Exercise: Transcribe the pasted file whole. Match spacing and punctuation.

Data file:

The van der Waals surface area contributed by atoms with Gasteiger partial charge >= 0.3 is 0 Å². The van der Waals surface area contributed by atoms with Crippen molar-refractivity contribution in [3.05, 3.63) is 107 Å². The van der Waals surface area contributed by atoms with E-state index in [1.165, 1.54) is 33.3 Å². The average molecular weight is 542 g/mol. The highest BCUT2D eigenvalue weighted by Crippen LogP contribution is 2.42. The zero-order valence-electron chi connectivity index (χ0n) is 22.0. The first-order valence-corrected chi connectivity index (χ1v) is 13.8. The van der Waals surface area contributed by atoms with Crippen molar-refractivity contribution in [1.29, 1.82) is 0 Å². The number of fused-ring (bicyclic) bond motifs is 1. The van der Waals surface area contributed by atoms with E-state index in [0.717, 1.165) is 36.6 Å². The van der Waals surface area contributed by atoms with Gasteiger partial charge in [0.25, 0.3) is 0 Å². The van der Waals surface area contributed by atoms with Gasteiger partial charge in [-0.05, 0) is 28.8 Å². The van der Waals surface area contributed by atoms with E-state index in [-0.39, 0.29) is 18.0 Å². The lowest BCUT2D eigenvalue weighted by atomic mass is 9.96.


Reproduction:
The van der Waals surface area contributed by atoms with Gasteiger partial charge >= 0.3 is 0 Å². The van der Waals surface area contributed by atoms with Crippen molar-refractivity contribution in [3.05, 3.63) is 107 Å². The van der Waals surface area contributed by atoms with E-state index in [1.165, 1.54) is 33.3 Å². The average molecular weight is 542 g/mol. The highest BCUT2D eigenvalue weighted by Crippen LogP contribution is 2.42. The zero-order valence-electron chi connectivity index (χ0n) is 22.0. The first-order valence-corrected chi connectivity index (χ1v) is 13.8. The van der Waals surface area contributed by atoms with Crippen molar-refractivity contribution in [1.29, 1.82) is 0 Å². The number of fused-ring (bicyclic) bond motifs is 1. The van der Waals surface area contributed by atoms with E-state index in [0.717, 1.165) is 36.6 Å². The van der Waals surface area contributed by atoms with Gasteiger partial charge in [0.25, 0.3) is 0 Å². The van der Waals surface area contributed by atoms with Gasteiger partial charge in [-0.05, 0) is 28.8 Å². The van der Waals surface area contributed by atoms with E-state index in [-0.39, 0.29) is 18.0 Å². The lowest BCUT2D eigenvalue weighted by atomic mass is 9.96.